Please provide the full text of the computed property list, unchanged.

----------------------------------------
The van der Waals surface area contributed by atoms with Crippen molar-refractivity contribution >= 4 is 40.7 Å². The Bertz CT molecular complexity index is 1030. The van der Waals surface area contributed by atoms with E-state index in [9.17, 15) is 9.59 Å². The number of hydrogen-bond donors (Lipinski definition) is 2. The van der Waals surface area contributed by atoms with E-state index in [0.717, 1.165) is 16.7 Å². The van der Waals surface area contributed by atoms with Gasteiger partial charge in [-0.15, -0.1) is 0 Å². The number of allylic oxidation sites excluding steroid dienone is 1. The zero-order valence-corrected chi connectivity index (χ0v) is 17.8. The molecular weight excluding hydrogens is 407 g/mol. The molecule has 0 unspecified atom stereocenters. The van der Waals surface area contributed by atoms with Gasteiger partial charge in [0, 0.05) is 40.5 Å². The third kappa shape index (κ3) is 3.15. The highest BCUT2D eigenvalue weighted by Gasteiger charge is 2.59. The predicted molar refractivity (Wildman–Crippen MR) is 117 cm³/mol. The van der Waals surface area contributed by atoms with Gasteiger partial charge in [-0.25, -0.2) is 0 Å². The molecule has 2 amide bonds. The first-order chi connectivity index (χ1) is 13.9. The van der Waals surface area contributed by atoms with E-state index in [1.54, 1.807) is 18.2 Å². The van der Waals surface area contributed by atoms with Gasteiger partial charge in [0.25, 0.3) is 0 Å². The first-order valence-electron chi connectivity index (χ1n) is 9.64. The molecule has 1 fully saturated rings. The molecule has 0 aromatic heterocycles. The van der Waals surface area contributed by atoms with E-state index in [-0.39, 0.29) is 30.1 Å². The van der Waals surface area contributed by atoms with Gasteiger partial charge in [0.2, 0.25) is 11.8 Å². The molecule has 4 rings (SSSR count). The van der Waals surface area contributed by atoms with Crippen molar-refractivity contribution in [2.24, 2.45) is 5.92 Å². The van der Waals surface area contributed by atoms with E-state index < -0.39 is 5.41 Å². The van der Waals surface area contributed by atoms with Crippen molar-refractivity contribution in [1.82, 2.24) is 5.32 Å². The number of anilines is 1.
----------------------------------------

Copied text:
The van der Waals surface area contributed by atoms with Crippen molar-refractivity contribution >= 4 is 40.7 Å². The Bertz CT molecular complexity index is 1030. The van der Waals surface area contributed by atoms with E-state index in [9.17, 15) is 9.59 Å². The number of hydrogen-bond donors (Lipinski definition) is 2. The van der Waals surface area contributed by atoms with E-state index in [0.717, 1.165) is 16.7 Å². The van der Waals surface area contributed by atoms with Gasteiger partial charge in [-0.15, -0.1) is 0 Å². The number of allylic oxidation sites excluding steroid dienone is 1. The zero-order valence-corrected chi connectivity index (χ0v) is 17.8. The molecular weight excluding hydrogens is 407 g/mol. The molecule has 0 unspecified atom stereocenters. The van der Waals surface area contributed by atoms with Gasteiger partial charge in [0, 0.05) is 40.5 Å². The third kappa shape index (κ3) is 3.15. The highest BCUT2D eigenvalue weighted by Gasteiger charge is 2.59. The predicted molar refractivity (Wildman–Crippen MR) is 117 cm³/mol. The van der Waals surface area contributed by atoms with Gasteiger partial charge in [-0.25, -0.2) is 0 Å². The molecule has 2 amide bonds. The first-order chi connectivity index (χ1) is 13.9. The van der Waals surface area contributed by atoms with E-state index in [1.54, 1.807) is 18.2 Å². The van der Waals surface area contributed by atoms with Gasteiger partial charge in [0.25, 0.3) is 0 Å². The first-order valence-electron chi connectivity index (χ1n) is 9.64. The molecule has 1 fully saturated rings. The molecule has 0 aromatic heterocycles. The van der Waals surface area contributed by atoms with E-state index in [-0.39, 0.29) is 30.1 Å². The van der Waals surface area contributed by atoms with Gasteiger partial charge in [0.2, 0.25) is 11.8 Å². The molecule has 4 rings (SSSR count). The van der Waals surface area contributed by atoms with Crippen molar-refractivity contribution in [2.24, 2.45) is 5.92 Å². The van der Waals surface area contributed by atoms with E-state index < -0.39 is 5.41 Å². The van der Waals surface area contributed by atoms with Crippen molar-refractivity contribution in [1.82, 2.24) is 5.32 Å². The number of anilines is 1.